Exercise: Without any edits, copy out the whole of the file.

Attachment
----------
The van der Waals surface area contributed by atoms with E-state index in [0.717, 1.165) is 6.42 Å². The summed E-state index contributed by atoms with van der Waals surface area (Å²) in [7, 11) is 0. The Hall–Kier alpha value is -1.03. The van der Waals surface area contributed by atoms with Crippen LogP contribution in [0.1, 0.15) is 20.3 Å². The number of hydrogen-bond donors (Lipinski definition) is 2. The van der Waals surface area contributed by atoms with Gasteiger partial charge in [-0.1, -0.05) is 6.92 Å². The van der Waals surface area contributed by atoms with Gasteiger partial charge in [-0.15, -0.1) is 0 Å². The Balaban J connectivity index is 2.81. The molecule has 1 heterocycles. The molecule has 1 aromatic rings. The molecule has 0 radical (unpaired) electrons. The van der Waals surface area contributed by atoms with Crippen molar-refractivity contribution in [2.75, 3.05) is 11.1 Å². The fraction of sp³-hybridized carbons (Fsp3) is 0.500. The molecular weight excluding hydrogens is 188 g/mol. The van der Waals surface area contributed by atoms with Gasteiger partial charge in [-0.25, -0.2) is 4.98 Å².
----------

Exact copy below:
The van der Waals surface area contributed by atoms with E-state index in [0.717, 1.165) is 6.42 Å². The summed E-state index contributed by atoms with van der Waals surface area (Å²) in [7, 11) is 0. The Hall–Kier alpha value is -1.03. The van der Waals surface area contributed by atoms with Crippen LogP contribution in [0.1, 0.15) is 20.3 Å². The number of hydrogen-bond donors (Lipinski definition) is 2. The van der Waals surface area contributed by atoms with Gasteiger partial charge in [-0.1, -0.05) is 6.92 Å². The van der Waals surface area contributed by atoms with Gasteiger partial charge in [-0.15, -0.1) is 0 Å². The Balaban J connectivity index is 2.81. The molecule has 1 heterocycles. The molecule has 1 aromatic rings. The molecule has 0 radical (unpaired) electrons. The van der Waals surface area contributed by atoms with Crippen molar-refractivity contribution in [2.75, 3.05) is 11.1 Å². The fraction of sp³-hybridized carbons (Fsp3) is 0.500. The molecular weight excluding hydrogens is 188 g/mol. The van der Waals surface area contributed by atoms with Gasteiger partial charge in [-0.25, -0.2) is 4.98 Å².